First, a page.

April is OT Month!

April 21, 2016

hannah_picLittle kids always dream about what they want to be when they grow up. It often includes saving people out of burning buildings as a fireman or finding cures for diseases as a doctor. One profession that I did not even know existed as a child was occupational therapy, but what a wonderful profession I was oblivious too. The American Occupational Therapy Association states that “occupational therapists and occupational therapists assistants help people across the lifespan participate in the things they want and need to do through the therapeutic use of everyday activities (occupations).” The profession of occupational therapy actually emerged from the benefit that nurses and psychiatrists realized patients were receiving from engaging in meaningful activities while on bed rest. It was discovered that these activities eased nervous tension and gave patient’s purpose and meaning. The profession was officially founded in 1917 as the National Society for the Profession of Occupational Therapy with arts and crafts at the center. Ceramics and woodworking were actually taught in early occupational therapy curriculums.

The profession of occupational therapy has greatly emerged and changed since that time. Trust me,
woodworking is no longer part of the curriculum. The rehabilitation movement began to greatly expand with the end of World War II and the profession began to move more to the medical model and put less emphasis on arts and crafts. Occupational therapy is becoming a widely known therapy with therapist’s working across the lifespan in a variety of settings including: NICU nurseries, schools, outpatient clinics, hospitals, and nursing homes to name a few.

Although I did not learn about the profession of occupational therapy until later in life, (I was actually a business in major in college) I am so glad that I did. I look forward to going to my job every day where I get to use “play” as a way for children to reach their goals. Being a therapist, no matter if it is an occupational, physical, or speech therapist, is one of the most rewarding professions. The profession of occupational therapy is now nearing their 100 th year of existence and they are continuing to strive to meet their centennial vision which is: “We envision that occupational therapy is a powerful, widely recognized, science-driven, and evidence-based profession with a globally connected and diverse workforce meeting society’s occupational needs.” I hope that we are meeting more and more of society’s occupational needs and that you are beginning to realize the importance of this wonderful profession. Enjoy occupational therapy month!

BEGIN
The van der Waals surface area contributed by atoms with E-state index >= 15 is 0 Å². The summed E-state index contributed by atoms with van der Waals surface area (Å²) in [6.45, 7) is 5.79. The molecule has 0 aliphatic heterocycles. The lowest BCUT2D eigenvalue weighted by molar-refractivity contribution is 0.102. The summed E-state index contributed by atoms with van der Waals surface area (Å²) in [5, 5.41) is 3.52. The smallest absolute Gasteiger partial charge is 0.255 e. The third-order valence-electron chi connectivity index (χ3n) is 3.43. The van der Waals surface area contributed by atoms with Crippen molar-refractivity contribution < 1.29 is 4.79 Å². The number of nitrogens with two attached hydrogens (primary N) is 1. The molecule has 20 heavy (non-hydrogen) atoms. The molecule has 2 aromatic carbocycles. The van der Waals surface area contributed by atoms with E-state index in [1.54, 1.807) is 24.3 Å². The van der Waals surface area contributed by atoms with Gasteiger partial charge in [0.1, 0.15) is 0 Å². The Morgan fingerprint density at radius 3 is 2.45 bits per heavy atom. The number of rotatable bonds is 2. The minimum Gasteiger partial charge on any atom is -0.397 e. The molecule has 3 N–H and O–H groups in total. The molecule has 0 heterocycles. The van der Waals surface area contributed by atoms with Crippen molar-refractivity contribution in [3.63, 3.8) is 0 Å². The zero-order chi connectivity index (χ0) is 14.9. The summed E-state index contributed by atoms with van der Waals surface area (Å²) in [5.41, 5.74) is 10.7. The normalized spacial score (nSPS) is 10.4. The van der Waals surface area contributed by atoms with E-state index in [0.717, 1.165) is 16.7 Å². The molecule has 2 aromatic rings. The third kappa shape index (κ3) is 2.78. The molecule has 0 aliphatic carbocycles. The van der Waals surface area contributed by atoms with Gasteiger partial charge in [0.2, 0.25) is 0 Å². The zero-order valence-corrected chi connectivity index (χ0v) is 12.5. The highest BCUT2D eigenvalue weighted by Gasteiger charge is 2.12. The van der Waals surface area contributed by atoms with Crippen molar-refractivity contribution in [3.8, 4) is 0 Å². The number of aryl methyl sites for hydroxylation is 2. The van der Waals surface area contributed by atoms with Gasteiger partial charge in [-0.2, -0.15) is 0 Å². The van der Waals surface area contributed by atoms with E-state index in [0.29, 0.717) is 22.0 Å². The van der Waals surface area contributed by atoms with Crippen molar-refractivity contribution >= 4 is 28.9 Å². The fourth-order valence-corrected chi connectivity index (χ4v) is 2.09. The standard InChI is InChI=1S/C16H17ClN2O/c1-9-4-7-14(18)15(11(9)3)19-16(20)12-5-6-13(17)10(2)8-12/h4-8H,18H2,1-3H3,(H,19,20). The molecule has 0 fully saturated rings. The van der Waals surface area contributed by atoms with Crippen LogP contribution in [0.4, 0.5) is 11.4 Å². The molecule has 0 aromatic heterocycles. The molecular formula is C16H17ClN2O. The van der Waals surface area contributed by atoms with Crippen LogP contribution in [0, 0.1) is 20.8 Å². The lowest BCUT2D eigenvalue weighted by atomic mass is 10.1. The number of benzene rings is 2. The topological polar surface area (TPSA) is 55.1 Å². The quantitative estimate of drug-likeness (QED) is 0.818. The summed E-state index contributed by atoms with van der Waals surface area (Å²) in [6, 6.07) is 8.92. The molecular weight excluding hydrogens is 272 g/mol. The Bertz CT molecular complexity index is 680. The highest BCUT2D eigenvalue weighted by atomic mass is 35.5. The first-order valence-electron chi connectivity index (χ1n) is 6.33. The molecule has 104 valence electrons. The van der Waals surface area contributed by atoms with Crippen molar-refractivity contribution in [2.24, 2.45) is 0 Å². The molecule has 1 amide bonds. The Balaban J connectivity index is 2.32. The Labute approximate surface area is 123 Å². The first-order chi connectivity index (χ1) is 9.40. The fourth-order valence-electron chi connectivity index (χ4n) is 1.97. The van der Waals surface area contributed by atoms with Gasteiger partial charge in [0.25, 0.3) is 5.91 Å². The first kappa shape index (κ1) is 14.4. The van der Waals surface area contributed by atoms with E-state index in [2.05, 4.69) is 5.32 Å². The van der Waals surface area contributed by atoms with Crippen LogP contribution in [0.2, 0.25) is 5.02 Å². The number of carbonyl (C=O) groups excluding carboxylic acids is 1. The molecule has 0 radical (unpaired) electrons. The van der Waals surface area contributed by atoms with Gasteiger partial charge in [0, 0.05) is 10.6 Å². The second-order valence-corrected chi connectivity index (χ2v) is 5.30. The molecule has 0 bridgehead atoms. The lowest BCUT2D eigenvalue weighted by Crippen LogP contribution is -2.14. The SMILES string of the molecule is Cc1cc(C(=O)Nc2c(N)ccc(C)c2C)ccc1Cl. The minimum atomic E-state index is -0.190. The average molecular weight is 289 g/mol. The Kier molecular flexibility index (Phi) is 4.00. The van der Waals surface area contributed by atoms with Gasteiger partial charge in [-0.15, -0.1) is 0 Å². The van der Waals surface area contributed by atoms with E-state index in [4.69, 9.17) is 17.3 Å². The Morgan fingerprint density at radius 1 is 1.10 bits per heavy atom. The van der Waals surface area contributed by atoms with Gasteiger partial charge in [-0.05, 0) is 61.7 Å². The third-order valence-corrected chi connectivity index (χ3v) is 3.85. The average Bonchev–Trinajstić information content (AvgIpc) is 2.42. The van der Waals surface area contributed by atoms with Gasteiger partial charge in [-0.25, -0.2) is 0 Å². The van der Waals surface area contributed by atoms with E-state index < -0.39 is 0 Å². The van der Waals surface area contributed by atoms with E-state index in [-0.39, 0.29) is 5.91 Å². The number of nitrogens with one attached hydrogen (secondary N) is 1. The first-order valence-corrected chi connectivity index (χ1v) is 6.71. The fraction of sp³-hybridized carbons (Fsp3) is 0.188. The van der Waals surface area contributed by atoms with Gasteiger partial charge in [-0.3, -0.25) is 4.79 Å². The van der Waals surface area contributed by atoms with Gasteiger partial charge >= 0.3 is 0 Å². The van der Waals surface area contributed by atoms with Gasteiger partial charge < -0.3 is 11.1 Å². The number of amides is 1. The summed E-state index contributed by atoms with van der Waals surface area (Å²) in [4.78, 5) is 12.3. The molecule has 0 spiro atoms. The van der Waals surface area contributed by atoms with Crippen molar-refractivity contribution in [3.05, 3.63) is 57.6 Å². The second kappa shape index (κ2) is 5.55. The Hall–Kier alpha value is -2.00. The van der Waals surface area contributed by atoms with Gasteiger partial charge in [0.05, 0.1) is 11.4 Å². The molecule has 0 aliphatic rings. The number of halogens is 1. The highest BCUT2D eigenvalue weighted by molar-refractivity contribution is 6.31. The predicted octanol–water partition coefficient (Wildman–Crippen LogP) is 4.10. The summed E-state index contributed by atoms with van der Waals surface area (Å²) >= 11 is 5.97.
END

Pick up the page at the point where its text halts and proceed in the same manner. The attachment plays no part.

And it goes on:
Receptive Language (Hearing and Understanding)

Birth–3 Months

Startles to loud sounds
Quiets or smiles when spoken to
Seems to recognize your voice and quiets if crying
Increases or decreases sucking behavior in response to sound

4–6 Months

Moves eyes in direction of sounds
Responds to changes in tone of your voice
Notices toys that make sounds
Pays attention to music

7 Months–1 Year

Enjoys games like peek-a-boo and pat-a-cake
Turns and looks in direction of sounds
Listens when spoken to
Recognizes words for common items like “cup”, “shoe”, “book”, or “juice”
Begins to respond to requests (e.g. “Come here” or “Want more?”)

Expressive Language (talking)

Birth–3 Months

Makes pleasure sounds (cooing, gooing)
Cries differently for different needs
Smiles when sees you

4–6 Months

Babbling sounds more speech-like with many different sounds, including p, b and m
Chuckles and laughs
Vocalizes excitement and displeasure
Makes gurgling sounds when left alone and when playing with you

7 Months–1 Year

Babbling has both long and short groups of sounds such as “tata upup bibibibi”
Uses speech or noncrying sounds to get and keep attention
Uses gestures to communicate (waving, holding arms to be picked up)
Imitates different speech sounds
Has one or two words (hi, dog, dada, mama) around first birthday, although sounds may not be clear


Gross motor skills involve the larger muscles in the arms, legs and torso. Gross motor activities include walking, running, throwing, lifting, kicking, etc. These skills also relate to body awareness, reaction speed, balance and strength. Here are general guidelines for gross motor development for children ages 0 to 5 years.

3-4 months
Can raise head when pulled to sitting position

4 months
Rolls from back to side

5 months
Rolls from back to front

6 months
Can raise chest and upper part of abdomen (when on stomach)

7 months
Can bear weight on one hand while exploring with the other hand (when on stomach)

6-7 months
Sits alone

8-10 months

10-11 months
Cruises around furniture

9-12 months
Reaches actively for toy (when in sitting position)

11-12 months
Pulls to a standing position

15 months
Walks alone well
Squats and stands back up
Walks up and down steps holding hand

18 months
Can run, though falls easily

2 years
Walks and runs fairly well
Can jump with both feet
Can climb stairs without support
Can kick a ball

3 years
Can balance on one foot for a few seconds
Can broad jump 10-24 inches
Can catch a large ball

By 4 years
Can run, jump and climb well, is beginning to skip
Hops proficiently on one foot
Catches a ball reliably
Can ride a tricycle
Begins somersaults

By 5 years
Can skip on alternate feet and jump rope
Beginning to skate and swim
Climbing well